Big thanks to the multiple dozens of supporters who came out from as far away as Nevada today to attend my sentencing for the Crypto Six case in federal court in Concord, NH. Surprisingly, the judge was only able to get through part of the sentencing and postponed it three more weeks until my attorneys have a chance to argue why he shouldn’t order restitution. Of course, one major reason is none of my “crimes” had a victim, but that’s not stopping the prosecution from pushing for me to pay the price for what scam artists did to elderly victims.
It’s worth noting that, as we learned at trial from their own witnesses, the feds never bothered to investigate the scammers at all. Instead they disingenuously got some of the scam victims to believe that *I* was somehow behind the scams, which is absolutely absurd and backed by zero evidence. However, the poor victims clearly want to blame someone and for someone to be punished for what was done to them, and I’m apparently the scapegoat.
My attorneys, Mark Sisti and Richard Guerriero, have two weeks to file their arguments. Meanwhile, I’m still out on bail restrictions. Prosecutors are pushing for a maximum sentence of 20 years, and $20.5 million in “forfeiture”, and more in “restitution”. All for selling bitcoin without asking government permission.
If you’re able to come out for the second and presumably the final sentencing date, I would appreciate it! The next date is October 2nd at 10am, at 55 Pleasant St. in Concord, New Hampshire. You will need an ID to get into the federal courthouse, and recording devices are not allowed.
Here is some media coverage from today:
Associated Press report, which kindly mentioned the awesome standing ovation I received upon entering the courtroom.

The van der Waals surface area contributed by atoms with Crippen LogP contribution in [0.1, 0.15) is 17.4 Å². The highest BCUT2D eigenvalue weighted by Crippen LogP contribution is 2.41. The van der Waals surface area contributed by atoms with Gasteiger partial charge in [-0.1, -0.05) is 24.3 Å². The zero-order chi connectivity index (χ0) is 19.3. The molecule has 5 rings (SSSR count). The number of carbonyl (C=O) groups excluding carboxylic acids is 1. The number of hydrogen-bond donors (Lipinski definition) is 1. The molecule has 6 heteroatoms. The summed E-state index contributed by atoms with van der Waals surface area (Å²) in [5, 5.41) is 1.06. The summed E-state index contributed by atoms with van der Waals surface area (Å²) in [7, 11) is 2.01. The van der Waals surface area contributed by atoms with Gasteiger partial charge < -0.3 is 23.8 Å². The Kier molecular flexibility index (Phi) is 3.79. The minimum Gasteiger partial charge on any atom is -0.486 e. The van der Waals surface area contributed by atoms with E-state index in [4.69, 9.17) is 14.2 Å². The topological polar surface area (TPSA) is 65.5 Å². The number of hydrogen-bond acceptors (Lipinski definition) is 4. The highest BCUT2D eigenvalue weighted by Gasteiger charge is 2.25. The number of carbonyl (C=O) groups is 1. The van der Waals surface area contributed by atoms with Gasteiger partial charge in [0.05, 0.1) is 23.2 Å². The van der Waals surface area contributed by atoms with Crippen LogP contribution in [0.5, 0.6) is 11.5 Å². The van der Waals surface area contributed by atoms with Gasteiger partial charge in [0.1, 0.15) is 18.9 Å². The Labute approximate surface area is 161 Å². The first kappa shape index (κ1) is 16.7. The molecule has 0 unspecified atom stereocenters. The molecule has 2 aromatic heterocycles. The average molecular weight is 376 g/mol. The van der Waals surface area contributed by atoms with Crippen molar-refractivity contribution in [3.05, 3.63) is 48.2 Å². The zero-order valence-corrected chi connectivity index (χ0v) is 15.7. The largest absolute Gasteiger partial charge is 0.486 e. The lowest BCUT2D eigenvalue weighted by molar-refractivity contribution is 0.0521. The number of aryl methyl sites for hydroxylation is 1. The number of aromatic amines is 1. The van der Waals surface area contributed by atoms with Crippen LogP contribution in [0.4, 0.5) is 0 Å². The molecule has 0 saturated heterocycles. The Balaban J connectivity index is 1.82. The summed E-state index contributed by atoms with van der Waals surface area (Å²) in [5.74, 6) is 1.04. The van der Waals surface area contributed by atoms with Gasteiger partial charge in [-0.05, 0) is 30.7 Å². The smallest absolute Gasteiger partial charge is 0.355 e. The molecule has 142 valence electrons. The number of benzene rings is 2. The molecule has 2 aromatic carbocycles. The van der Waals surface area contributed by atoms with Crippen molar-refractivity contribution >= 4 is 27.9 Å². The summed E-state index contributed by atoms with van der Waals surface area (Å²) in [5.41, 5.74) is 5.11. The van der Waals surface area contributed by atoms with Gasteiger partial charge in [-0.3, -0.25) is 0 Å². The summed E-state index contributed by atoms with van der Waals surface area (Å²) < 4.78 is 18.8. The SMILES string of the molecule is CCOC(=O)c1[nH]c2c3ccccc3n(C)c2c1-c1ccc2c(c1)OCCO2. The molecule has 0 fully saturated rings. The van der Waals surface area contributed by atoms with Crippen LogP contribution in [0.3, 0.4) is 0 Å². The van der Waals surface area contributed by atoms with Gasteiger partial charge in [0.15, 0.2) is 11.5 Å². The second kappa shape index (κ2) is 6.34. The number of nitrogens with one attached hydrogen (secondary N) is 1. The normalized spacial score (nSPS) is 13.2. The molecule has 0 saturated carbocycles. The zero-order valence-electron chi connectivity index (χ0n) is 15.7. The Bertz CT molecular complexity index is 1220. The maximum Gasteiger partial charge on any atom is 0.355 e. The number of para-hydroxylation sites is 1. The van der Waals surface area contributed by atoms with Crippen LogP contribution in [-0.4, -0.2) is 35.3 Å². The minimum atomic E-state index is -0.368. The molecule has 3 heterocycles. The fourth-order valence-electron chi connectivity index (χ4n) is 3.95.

O’Donnell approaches Manchon in a apartment building parking lot and seizes his beer, then after Manchon refuses to show ID, O’Donnell puts him in cuffs. All the while, Manchon is explaining to O’Donnell that he’s going to have to let him go, pointing out O’Donnell should have conducted his investigation of the beer prior to cuffing Manchon. Once he does look at the bottle, O’Donnell looks embarrassed as he uncuffs Manchon and lets him go.
Despite having backed down on enforcement within the Council chambers, Press NH Now’s video shows the enforcement of this victimless “crime” of “open container” continues unabated on the streets. Thank you to Press NH Now for his service to police accountability.
New Hampshire’s one-man independent video journalist, Dave Ridley, is back producing regular content for his “Ridley Report“! After YouTube demonetized his channel, Ridley abandoned it in order to protect it from being deleted due to YouTube’s new habit of issuing “strikes” against politically unpopular channels, ultimately resulting in their termination. However, he was disappointed in the other competing services to YouTube and their comparative lack of viewers.
However, recently, fans and sponsors encouraged Ridley to get back to regular production and he’s stepping up, with new videos being recorded and released as I write this. Welcome back Ridley! You can follow his new channel on Odysee and Bitchute.
Keene activists are ready for a new wave of activism. Riley Blake, a new mover and Free Talk Live host, is hosting weekly 420 meet ups in downtown Keene. Press NH Now, a police accountability activist recently moved to Keene. Most recently, I took a parking ticket to court.